You can google it, ask about it, give it a chance. No matter where you go, you will hear about the physical and mental benefits of yoga. Maybe somebody told you about their endless bliss with their leg behind their head. Or maybe you heard about those nice 100 degree studios. Either way it all comes back to why? Why yoga?
And for this specific blog post, why yoga for runners?
The most obvious and relatable one for runners is the physical benefits. I am a runner myself, ranging from track days, marathons, to simply getting outside to enjoy the weather. It was through running that I was introduced to yoga. I loved the cross-training benefit. Yoga provides abdominal strength, flexibility (yes your hips do move in more than one motion), and recovery.
In a yoga practice there are standing and balancing postures, backbends, and of course abdominal exercises, all of which prompt stability, balance, posture, and control. For runners you want to utilize these exercises to reinforce the way your pelvis, abdominals, hips, and lower back work together. The stronger your core, the stronger your posture – especially distance runners!
“I can’t do yoga, I’m not flexible.” Short answer: That’s why you practice yoga. This isn’t about touching your toes. Yoga reduces muscle tension, strain, and inflammation. As runners you need to keep your lower body flexible, i.e. calves, hamstrings, quadriceps, etc. for injury prevention. Yoga is a practice, and just like running, the more you do it, the better the results.
Post run yoga is helpful in reducing pain and stretching tight muscles, meaning a faster recovery! The beginning of the yoga sequence should flow; not for speed, rather a range of motion. The goal is to get your blood flowing so that you can settle into restorative poses near the end of the practice.
You been asked it, you’ve pondered it – why do you run? Whatever your answer, it may be why you’ll enjoy yoga. Study after study has identified that yoga increases body awareness, decreases stress, improves concentration, and calms the nervous system. This won’t happen your first yoga class or your third one for the year. And to be even more honest this isn’t something a teacher is going to hand you. These benefits are your practice. Just like why you run to clear your mind after a busy day, sweat because it feels damn good, or spend time with a friend – it’s your run.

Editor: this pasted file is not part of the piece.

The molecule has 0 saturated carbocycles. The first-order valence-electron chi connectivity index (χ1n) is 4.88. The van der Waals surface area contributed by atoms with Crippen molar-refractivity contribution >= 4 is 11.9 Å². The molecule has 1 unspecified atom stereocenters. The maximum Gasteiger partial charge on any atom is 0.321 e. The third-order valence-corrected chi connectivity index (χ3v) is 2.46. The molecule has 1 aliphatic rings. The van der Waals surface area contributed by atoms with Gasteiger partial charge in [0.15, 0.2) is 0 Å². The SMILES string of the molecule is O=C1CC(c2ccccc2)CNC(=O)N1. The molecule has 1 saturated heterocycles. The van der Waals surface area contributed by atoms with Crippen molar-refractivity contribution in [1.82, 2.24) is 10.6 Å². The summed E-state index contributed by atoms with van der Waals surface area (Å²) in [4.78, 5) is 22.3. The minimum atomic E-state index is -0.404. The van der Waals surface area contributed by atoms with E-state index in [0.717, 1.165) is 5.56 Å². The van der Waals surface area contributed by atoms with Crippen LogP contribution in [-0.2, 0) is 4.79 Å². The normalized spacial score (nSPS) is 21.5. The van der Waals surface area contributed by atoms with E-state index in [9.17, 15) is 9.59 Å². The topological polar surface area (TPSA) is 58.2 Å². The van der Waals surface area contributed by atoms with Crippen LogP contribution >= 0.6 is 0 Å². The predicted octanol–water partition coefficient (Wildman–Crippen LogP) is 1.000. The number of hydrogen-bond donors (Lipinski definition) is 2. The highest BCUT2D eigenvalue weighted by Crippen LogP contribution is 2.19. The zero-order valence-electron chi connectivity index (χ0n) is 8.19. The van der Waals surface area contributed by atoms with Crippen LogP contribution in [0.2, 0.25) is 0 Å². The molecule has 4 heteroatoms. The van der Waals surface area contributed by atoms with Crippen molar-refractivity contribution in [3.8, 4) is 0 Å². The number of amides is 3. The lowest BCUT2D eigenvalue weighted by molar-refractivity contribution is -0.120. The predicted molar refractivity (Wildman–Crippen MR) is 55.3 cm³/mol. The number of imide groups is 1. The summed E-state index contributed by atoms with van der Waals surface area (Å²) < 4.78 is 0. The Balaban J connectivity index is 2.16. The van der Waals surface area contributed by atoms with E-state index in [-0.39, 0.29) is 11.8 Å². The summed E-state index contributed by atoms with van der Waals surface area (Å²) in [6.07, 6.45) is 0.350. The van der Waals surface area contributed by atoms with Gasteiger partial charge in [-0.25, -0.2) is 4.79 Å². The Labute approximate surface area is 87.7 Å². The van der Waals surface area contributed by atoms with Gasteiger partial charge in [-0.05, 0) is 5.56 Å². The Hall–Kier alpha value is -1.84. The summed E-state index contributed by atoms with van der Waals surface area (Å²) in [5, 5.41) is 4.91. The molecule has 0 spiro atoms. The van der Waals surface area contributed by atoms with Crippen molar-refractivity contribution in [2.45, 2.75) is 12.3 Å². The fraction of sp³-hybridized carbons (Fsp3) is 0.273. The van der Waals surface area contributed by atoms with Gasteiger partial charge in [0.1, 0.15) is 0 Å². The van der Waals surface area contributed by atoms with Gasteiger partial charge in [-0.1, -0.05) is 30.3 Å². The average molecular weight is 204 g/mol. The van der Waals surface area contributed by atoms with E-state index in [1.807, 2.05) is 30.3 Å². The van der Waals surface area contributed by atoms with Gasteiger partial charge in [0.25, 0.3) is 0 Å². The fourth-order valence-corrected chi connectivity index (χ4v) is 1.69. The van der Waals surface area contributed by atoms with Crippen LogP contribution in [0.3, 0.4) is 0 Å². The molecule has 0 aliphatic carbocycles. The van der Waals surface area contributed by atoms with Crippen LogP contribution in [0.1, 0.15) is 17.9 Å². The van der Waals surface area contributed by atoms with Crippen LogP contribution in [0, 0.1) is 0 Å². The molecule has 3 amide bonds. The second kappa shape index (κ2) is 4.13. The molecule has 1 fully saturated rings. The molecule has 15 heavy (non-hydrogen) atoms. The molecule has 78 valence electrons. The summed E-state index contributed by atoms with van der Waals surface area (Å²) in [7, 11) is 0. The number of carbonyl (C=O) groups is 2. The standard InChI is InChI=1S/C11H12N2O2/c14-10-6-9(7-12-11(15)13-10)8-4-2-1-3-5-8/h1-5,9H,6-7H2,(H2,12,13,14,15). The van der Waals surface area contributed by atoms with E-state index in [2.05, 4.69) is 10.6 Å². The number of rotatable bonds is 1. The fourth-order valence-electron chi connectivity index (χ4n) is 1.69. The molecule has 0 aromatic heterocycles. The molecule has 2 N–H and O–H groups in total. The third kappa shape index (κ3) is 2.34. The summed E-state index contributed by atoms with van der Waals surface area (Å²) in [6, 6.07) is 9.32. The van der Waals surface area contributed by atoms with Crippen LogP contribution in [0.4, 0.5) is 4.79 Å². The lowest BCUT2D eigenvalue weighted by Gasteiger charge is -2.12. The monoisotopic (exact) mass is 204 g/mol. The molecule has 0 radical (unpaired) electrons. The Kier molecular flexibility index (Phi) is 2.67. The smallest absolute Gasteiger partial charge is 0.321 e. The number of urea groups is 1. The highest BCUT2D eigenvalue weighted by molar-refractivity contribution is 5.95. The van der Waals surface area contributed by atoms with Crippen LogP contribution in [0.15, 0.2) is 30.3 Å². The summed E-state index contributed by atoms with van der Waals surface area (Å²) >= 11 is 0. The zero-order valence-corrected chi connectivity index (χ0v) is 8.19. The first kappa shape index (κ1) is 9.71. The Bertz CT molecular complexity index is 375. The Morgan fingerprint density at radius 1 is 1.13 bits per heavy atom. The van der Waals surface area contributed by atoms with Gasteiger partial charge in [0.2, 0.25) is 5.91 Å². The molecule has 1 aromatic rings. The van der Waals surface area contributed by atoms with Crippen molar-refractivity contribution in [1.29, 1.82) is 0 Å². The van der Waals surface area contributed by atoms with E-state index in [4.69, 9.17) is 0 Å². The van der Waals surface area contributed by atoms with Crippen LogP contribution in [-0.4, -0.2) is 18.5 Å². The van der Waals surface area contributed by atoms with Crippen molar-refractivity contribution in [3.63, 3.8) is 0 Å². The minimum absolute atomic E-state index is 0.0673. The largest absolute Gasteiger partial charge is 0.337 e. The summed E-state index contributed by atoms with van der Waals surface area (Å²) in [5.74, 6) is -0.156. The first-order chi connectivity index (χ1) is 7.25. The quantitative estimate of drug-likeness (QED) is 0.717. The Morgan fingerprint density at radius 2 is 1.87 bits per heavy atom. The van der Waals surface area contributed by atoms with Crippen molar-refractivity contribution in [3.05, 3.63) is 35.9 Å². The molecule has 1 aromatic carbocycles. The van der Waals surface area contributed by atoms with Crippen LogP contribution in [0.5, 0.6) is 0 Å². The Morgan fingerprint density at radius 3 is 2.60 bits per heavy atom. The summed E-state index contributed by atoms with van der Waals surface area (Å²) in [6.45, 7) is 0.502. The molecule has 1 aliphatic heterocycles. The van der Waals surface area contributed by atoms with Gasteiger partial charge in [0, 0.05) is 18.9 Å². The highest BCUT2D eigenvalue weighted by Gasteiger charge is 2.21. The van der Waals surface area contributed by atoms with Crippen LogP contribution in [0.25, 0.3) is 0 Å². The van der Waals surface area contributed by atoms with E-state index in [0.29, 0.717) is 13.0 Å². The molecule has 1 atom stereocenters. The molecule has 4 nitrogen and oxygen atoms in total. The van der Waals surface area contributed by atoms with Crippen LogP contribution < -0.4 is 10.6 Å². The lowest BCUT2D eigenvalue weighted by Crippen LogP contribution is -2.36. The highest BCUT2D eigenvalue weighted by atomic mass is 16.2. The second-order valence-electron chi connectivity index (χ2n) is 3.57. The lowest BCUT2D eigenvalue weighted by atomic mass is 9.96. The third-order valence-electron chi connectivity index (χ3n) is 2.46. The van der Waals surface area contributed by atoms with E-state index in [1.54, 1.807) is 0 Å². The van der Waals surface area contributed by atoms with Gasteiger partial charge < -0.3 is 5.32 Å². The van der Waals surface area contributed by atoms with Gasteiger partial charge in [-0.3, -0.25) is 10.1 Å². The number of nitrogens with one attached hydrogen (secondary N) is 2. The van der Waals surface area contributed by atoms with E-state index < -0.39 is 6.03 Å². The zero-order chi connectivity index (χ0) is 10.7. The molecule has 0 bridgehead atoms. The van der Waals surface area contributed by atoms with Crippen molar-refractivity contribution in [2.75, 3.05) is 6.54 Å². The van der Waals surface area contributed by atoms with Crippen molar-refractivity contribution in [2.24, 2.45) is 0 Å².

“But I’m not good at yoga”
If you get anything out of this post, please write on your yoga mat and sneakers…GOOD IS A RELATIVE TERM! At the start of your yoga practice set an intention; how do I feel right now? Or what do I want out of my yoga practice today? When you go out for a run, conscience of it or not you set an intention. “I am forgetting about that deadline” or “I am going to conqueror that hill today”. And while you’re running or practicing yoga, you will totally forget your intention. And why is that? Running and yoga are challenging and shift your attitude. Keeping your intention strong is an attitude, its saying yes to you, that’s right, good enough, YOU! And that is way more powerful than having your leg behind your head.
You’ve read my perspective, so now what?
If you’re open to give it a shot, I invite you to monthly yoga for runners at Philadelphia Runner Manayunk store. This class is free and occurs on the first Wednesday of the month at 6pm.
I also invite you to my home in Roxborough/Manayunk, every Tuesday 7pm. I’ve recently left the yoga studio scene to get back to my intention for teaching yoga. I want to make yoga accessible, relatable, and affordable. 7 years ago yoga cost $10-12 a class and now the business of yoga is $17-25 a class. Personally, yoga is not about business or branding. For more information on this class and address, check out Yoga with Elyse.
Thank you for taking the time to read this post. There are thousands of blog posts, books, videos, etc out there so it is very humbling to share my experience with you.
Whatever you do after this, be all in! Why? Because why not!
Written by Elyse V. Elyse is a Philly based social worker & yoga teacher. She is acting on a self pledge to share yoga beyond the studio. Elyse teaches/has taught at elementary schools, homeless shelters, treatment programs, her own home, Philadelphia Runner, office settings, etc. Her inspirations encourage letting go of preconceived notions and shift to a positive, hopeful mind for the best possible outcome. Elyse teaches yoga as a clear, intentional everyday, every interaction practice.